Legendary photographer Santu Mofokeng dies

Internationally acclaimed social documentary photographer Santu Mofokeng and his wife Boitumelo in this file picture, when he was conferred with an honorary doctorate in Literature by the University of Witwatersrand in 2016.
Internationally acclaimed social documentary photographer Santu Mofokeng and his wife Boitumelo in this file picture, when he was conferred with an honorary doctorate in Literature by the University of Witwatersrand in 2016.
Image: Peter Mogaki

Celebrated documentary photographer and mentor Santu Mofokeng has  died at the age of 63.

According to a family statement, Mofokeng  died on Sunday in the presence of his loving family.

The seasoned lensman who is known for documenting religious and cultural activities is hailed as one of the greatest photographers.

Writer and art critic Sandile Ngidi defined Mofokeng as one of the best South African documentary photographers. Ngidi reminisced about a documentary Mofokeng did on people preaching in trains.

“Santu Mofokeng belonged to a committed generation of photographers that gained prominence in the alternative media in the 80s and 90s. This series is on train churches. Salutes!”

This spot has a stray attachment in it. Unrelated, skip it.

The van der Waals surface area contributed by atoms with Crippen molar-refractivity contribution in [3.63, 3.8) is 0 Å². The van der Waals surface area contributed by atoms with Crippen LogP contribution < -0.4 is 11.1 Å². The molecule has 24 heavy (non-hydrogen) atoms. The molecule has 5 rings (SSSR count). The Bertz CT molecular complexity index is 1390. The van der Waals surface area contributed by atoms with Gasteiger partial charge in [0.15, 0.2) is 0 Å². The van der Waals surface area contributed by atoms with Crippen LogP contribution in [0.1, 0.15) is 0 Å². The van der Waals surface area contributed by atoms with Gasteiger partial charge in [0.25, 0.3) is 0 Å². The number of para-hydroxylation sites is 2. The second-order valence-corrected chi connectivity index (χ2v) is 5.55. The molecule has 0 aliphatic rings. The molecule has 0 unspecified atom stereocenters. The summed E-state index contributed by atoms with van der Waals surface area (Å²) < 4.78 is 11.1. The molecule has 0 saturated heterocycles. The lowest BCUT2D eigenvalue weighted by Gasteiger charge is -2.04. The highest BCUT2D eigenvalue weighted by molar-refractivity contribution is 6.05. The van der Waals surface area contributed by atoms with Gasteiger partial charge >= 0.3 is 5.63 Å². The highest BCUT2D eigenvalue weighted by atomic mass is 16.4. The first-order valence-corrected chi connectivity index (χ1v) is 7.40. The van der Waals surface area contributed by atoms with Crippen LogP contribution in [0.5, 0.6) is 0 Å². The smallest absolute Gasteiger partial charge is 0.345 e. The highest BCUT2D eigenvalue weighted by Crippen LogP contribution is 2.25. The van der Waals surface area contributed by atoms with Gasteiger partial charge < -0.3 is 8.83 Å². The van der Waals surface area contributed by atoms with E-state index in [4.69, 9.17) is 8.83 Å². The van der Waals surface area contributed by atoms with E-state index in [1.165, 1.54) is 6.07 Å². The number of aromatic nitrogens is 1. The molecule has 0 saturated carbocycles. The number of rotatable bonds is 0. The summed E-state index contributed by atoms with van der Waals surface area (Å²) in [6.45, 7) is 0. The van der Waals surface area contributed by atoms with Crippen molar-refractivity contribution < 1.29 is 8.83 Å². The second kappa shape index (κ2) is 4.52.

The seasoned photographer showed interest in photography at a young age after  his sisters gave him his first camera. His  career began as a street photographer and  in 1987 he joined the New Nation newspaper.

Mofokeng horned his skills working for  Afrapix collective and went on to carve an international career that has won him glowing accolades which include the Ernest Cole Award (1991).

The 1st Mother Jones award for Africa (1991) and the Prince Claus Award (2009).In 2016, University of Wits honoured him with a Honorary Doctorate. His visual stories include research journals, essays and published photography books, which continue to make a critical contribution to the learning and teaching of photography in South Africa.

Zoé Samudzi tweeted: “I went to bed having just heard about Santu Mofokeng’s passing and woke up thinking about him. He was a man with extraordinary vision, an extraordinary ability to capture a layered subject within layered materiality.

"He showed us time and again that the camera can capture spirit.”

The family said it will have a private funeral. Details of the public memorial will be shared once confirmed.

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